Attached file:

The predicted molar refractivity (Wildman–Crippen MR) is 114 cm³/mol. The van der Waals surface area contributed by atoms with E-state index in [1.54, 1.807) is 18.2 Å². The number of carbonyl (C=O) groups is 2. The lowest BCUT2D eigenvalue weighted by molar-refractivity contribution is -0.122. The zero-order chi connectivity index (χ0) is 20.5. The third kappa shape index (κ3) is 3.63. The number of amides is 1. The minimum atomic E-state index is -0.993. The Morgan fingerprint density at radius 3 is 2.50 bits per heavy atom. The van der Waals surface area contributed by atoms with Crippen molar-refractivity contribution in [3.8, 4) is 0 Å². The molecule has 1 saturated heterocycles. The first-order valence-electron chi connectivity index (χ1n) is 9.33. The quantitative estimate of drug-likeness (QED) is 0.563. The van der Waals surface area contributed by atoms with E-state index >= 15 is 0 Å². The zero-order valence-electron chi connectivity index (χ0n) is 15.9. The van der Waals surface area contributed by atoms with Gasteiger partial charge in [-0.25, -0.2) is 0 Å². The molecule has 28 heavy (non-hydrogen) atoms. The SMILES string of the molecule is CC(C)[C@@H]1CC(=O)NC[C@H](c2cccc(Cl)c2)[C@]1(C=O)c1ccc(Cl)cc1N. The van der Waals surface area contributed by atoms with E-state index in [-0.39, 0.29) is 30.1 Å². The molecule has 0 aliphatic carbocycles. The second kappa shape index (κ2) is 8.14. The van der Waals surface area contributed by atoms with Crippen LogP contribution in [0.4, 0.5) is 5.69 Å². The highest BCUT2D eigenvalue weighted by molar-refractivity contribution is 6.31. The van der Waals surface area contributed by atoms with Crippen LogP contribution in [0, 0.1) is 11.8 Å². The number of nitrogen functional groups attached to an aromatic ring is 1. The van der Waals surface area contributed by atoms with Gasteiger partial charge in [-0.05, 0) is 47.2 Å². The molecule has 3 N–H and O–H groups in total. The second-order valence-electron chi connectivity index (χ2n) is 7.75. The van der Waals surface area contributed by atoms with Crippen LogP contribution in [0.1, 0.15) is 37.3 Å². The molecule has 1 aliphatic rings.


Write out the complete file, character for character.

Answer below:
The predicted molar refractivity (Wildman–Crippen MR) is 114 cm³/mol. The van der Waals surface area contributed by atoms with E-state index in [1.54, 1.807) is 18.2 Å². The number of carbonyl (C=O) groups is 2. The lowest BCUT2D eigenvalue weighted by molar-refractivity contribution is -0.122. The zero-order chi connectivity index (χ0) is 20.5. The third kappa shape index (κ3) is 3.63. The number of amides is 1. The minimum atomic E-state index is -0.993. The Morgan fingerprint density at radius 3 is 2.50 bits per heavy atom. The van der Waals surface area contributed by atoms with Crippen molar-refractivity contribution in [3.8, 4) is 0 Å². The molecule has 1 saturated heterocycles. The first-order valence-electron chi connectivity index (χ1n) is 9.33. The quantitative estimate of drug-likeness (QED) is 0.563. The van der Waals surface area contributed by atoms with E-state index >= 15 is 0 Å². The zero-order valence-electron chi connectivity index (χ0n) is 15.9. The van der Waals surface area contributed by atoms with Gasteiger partial charge in [-0.25, -0.2) is 0 Å². The molecule has 28 heavy (non-hydrogen) atoms. The SMILES string of the molecule is CC(C)[C@@H]1CC(=O)NC[C@H](c2cccc(Cl)c2)[C@]1(C=O)c1ccc(Cl)cc1N. The van der Waals surface area contributed by atoms with E-state index in [-0.39, 0.29) is 30.1 Å². The molecule has 0 aliphatic carbocycles. The second kappa shape index (κ2) is 8.14. The van der Waals surface area contributed by atoms with Crippen LogP contribution in [0.4, 0.5) is 5.69 Å². The highest BCUT2D eigenvalue weighted by molar-refractivity contribution is 6.31. The van der Waals surface area contributed by atoms with Crippen LogP contribution in [0, 0.1) is 11.8 Å². The number of nitrogen functional groups attached to an aromatic ring is 1. The van der Waals surface area contributed by atoms with Gasteiger partial charge in [-0.05, 0) is 47.2 Å². The molecule has 3 N–H and O–H groups in total. The second-order valence-electron chi connectivity index (χ2n) is 7.75. The van der Waals surface area contributed by atoms with Crippen LogP contribution in [0.1, 0.15) is 37.3 Å². The molecule has 1 aliphatic rings.